My previous posts have been following the trajectories of the waves of social protest in Spain and Barcelona that continue to generate a massive media interest and public response. On June 19th, thousands of protesters gathered in the Placa Catalunya to demand greater fiscal and informational transparency of all levels of government. In Barcelona, the city continues to press charges against protesters who harassed politicians entering Parliament, and Interior representative Felip Puig has reasserted the illegality of the continued presence of protesters’ encampments in the Plaza Catalunya. The protesters, for their part, have reaffirmed their commitment to remaining in the square until their business is finished. However on certain fronts politicians are acutely aware of and responding to protesters’ demands—PSOE, the Spanish socialist party, has supported and plans to review and investigate all of the protesters’ proposals. The government in Madrid has also made overtures, and on June 23rd delegates from M-15 and politicians participated in a joint assembly, debating issues of concern to the protesters. Many municipal officials have also publicly announced cuts or freezes to their own salaries.
The importance of the actions of politicians, and those of bureaucrats to the formation of Catalan, and as others have argued, European, identity is significant (Shore 1999).Barcelona, and the landscape of the city itself—its construction and transformation into a global destination—is woven with the images, streets, plazas, statues dedicated to the social architects of Catalunya. The photo above shows the Plaza Francesc Macià, in Gràcia near the center of the city. Macià (1859-1933) founded political party Estat Català and the later Esquerra Republicana de Catalunya, and became the president of the Generalitat of Catalunya in 1932 before his death the following year. Macià was also very active in the direction of the armed forces of Catalunya, as a colonel before leaving the military around the turn of the century.
I had an opportunity to see old military barracks, during a visit to the law faculty of the University Pompeu Fabra. Located near the old Olympic Village, near the port, one or two of the buildings remain in their original conditions; five or six story buildings with pale pink stucco and wrought iron fences and lined, front and back with tall, imposing wooden doors opening onto long balconies stretching the length of the building. The law faculty is situated in an incredibly renovated building, designed by the Barcelona firm MBM Architects, that also was at one time a military barrack. It is has a massive atrium with an indoor brick plaza around which are located classrooms and offices. The university was only founded in 1990, and NYU, as an urban institution, was one of its inspirations. I have another meeting there this coming week.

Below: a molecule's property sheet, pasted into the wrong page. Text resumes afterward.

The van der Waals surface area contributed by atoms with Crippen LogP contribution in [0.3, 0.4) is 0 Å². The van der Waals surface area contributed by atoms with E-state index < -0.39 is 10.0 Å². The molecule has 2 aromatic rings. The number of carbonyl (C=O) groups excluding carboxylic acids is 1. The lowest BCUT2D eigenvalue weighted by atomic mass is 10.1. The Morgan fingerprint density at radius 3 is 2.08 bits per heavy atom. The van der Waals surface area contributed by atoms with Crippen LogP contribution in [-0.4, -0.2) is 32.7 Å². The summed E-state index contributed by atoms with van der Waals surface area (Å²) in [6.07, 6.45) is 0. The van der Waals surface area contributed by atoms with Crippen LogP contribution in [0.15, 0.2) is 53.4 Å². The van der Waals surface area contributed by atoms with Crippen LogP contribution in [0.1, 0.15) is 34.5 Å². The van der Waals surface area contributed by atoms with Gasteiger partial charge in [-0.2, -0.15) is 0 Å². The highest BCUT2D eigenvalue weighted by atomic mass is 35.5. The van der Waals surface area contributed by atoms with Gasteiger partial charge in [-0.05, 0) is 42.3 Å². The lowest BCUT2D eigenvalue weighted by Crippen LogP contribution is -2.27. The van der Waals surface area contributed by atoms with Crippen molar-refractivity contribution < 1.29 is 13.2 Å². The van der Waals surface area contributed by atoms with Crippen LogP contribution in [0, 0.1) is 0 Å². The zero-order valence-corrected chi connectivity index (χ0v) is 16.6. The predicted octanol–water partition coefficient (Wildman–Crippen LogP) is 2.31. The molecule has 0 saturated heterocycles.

I also had the opportunity to attend the Council for European Studies (CES) annual conference, held at the Barcelona Institute for International Affairs (IBEI) and the Institut Ramon Llull. As a CES fellow, it was a pleasure to have the opportunity to meet both members and administrators of the organization that has, along with CLACS, enabled my work this summer. I attended panels on integration and migration, place and affect, the sociology of upper classes, language and politics, and histories of colonialism and religious missions in Italy and Spain. I also volunteered at the International Association of Mental Forensic Health Professionals (IAMFHS) annual conference, and had the opportunity to talk to different clinicians, scholars and administrators working at the intersection of medicine, law, and political science.
Shore, C. 1999. “The invention of homo europaeus: the cultural politics of european integration. Etnologia Europea. 29(2): 53-6
Posted by Johanna Lenkner – PhD Student in Anthropology at NYU